Tim: You’re head honchos.

James: Yep, the top chiefs.

Tim: Beautiful. So mate, last week we covered domain names and how to get rid of those unwanted ones. This week I wanted to talk to you and ask you a few questions about, I think the topic is best summarize as shopping carts, but I’ll give you the background to it so I bought a great training product early this week which I was just blown away by the simplicity of which it took me through the different modules. Pretty simple, it was just behind a paid wall. There were about 10 modules. Nice video, workbooks, links. All the information that was mentioned in the video was sitting underneath the video. You’d complete one section, you’d move on to the next. Finally enough, I tried to bring it up in front of me to talk about today but he’s sites down, the guy who I bought it off, so I don’t have it in front of me but I just thought, you know, I haven’t seen that before. I certainly haven’t got that kind of beautiful, clean presentation of training out of Nanacast and I’m just wondering, I think we should have a bit of chat about what the best solutions are for that type of training offer.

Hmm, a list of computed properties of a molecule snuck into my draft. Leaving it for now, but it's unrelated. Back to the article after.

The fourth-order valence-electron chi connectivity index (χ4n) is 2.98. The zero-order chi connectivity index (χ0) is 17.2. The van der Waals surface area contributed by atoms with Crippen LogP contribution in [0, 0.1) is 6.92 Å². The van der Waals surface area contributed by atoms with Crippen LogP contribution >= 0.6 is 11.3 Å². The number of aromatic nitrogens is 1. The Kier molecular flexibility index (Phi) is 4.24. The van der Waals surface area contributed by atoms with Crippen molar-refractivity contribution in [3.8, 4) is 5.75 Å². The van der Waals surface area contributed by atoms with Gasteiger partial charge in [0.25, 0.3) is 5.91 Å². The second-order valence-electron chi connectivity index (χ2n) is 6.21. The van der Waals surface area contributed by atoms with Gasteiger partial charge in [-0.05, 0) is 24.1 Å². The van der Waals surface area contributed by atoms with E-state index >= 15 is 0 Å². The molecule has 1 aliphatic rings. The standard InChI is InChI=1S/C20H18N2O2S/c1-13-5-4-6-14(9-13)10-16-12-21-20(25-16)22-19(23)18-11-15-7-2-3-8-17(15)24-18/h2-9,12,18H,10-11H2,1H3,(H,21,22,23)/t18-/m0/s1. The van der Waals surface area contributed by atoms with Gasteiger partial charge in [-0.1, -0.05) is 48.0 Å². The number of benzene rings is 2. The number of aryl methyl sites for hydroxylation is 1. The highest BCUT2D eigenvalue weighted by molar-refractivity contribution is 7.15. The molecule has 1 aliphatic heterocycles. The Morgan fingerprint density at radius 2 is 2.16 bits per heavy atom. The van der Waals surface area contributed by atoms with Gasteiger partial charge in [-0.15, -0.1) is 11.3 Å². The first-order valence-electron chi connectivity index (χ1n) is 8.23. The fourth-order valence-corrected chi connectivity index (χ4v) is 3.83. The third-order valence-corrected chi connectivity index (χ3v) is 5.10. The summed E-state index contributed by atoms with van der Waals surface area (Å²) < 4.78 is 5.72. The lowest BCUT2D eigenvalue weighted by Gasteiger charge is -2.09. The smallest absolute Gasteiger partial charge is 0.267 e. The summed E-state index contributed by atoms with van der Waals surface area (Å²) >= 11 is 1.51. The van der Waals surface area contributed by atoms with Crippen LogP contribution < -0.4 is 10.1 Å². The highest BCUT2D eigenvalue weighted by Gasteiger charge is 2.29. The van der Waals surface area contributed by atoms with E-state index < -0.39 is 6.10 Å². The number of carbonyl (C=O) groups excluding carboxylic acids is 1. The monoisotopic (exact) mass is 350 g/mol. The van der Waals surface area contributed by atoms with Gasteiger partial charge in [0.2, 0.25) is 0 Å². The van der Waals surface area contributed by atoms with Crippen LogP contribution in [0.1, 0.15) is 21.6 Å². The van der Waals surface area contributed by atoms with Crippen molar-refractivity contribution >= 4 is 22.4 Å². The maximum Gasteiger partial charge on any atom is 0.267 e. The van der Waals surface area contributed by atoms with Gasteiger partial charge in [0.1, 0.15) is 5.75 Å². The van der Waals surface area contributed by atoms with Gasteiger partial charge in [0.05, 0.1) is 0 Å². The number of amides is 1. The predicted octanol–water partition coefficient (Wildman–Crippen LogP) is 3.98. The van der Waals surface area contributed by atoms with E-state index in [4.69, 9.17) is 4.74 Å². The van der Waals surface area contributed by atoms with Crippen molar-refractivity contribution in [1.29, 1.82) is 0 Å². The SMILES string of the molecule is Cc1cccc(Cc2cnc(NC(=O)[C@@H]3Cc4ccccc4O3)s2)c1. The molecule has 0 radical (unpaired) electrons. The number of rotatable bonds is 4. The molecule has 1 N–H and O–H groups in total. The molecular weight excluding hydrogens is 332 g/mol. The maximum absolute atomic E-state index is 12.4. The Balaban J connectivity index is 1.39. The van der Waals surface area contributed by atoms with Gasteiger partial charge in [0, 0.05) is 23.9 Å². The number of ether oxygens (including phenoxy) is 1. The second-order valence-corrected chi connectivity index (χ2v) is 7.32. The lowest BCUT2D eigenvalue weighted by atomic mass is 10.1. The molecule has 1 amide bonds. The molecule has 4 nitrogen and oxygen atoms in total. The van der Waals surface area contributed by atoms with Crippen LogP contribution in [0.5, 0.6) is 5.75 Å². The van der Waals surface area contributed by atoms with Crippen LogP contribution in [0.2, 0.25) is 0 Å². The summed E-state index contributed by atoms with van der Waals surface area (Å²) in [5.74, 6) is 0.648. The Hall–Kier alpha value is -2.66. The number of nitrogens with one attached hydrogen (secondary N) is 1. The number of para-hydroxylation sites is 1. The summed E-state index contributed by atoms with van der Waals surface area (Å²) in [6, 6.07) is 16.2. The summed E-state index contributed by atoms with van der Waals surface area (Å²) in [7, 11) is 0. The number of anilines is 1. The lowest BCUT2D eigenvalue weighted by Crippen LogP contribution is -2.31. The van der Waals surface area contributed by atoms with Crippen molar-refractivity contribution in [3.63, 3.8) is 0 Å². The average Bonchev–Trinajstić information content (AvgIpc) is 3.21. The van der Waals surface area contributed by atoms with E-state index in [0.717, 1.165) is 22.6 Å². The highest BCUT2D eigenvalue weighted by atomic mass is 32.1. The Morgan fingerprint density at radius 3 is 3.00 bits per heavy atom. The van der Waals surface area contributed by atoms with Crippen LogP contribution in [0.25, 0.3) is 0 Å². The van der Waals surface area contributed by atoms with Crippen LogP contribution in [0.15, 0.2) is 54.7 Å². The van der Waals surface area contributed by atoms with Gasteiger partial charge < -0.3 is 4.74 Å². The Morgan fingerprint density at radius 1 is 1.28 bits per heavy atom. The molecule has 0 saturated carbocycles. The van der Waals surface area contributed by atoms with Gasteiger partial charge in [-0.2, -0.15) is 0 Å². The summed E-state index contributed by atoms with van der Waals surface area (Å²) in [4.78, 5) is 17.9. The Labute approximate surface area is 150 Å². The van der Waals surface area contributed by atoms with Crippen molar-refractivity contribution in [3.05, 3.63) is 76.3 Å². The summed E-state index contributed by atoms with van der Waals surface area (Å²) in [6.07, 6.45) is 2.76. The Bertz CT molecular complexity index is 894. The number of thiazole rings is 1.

James: Yep, so how to present membership.

Tim: Yeah, look, I don’t know. Is it how you present membership or is it a discussion around shopping carts or how would you frame this conversation?